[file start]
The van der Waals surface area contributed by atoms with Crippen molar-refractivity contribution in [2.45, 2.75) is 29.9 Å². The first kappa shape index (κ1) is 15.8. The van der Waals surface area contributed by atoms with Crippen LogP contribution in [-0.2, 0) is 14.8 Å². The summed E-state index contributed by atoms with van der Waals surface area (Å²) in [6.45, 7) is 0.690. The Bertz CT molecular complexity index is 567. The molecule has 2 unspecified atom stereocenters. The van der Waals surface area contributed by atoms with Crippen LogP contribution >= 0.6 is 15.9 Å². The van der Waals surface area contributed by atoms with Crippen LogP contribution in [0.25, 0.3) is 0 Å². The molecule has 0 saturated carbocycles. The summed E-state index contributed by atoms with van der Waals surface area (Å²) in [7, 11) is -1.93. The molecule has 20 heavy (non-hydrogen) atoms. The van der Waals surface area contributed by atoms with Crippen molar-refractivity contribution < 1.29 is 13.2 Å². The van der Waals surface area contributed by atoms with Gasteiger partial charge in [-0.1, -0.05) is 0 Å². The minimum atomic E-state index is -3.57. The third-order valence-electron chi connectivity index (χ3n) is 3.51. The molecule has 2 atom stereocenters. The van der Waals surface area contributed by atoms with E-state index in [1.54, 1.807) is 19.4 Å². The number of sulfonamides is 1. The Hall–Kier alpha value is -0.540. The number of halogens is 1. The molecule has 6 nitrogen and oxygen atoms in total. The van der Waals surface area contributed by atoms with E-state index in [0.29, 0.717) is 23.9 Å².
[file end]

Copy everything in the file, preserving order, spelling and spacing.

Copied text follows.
The van der Waals surface area contributed by atoms with Crippen molar-refractivity contribution in [2.45, 2.75) is 29.9 Å². The first kappa shape index (κ1) is 15.8. The van der Waals surface area contributed by atoms with Crippen LogP contribution in [-0.2, 0) is 14.8 Å². The summed E-state index contributed by atoms with van der Waals surface area (Å²) in [6.45, 7) is 0.690. The Bertz CT molecular complexity index is 567. The molecule has 2 unspecified atom stereocenters. The van der Waals surface area contributed by atoms with Crippen LogP contribution >= 0.6 is 15.9 Å². The van der Waals surface area contributed by atoms with Crippen LogP contribution in [0.25, 0.3) is 0 Å². The molecule has 0 saturated carbocycles. The summed E-state index contributed by atoms with van der Waals surface area (Å²) in [7, 11) is -1.93. The molecule has 20 heavy (non-hydrogen) atoms. The van der Waals surface area contributed by atoms with Crippen molar-refractivity contribution < 1.29 is 13.2 Å². The van der Waals surface area contributed by atoms with Gasteiger partial charge in [-0.1, -0.05) is 0 Å². The minimum atomic E-state index is -3.57. The third-order valence-electron chi connectivity index (χ3n) is 3.51. The molecule has 2 atom stereocenters. The van der Waals surface area contributed by atoms with E-state index in [1.54, 1.807) is 19.4 Å². The number of sulfonamides is 1. The Hall–Kier alpha value is -0.540. The number of halogens is 1. The molecule has 6 nitrogen and oxygen atoms in total. The van der Waals surface area contributed by atoms with E-state index in [0.29, 0.717) is 23.9 Å².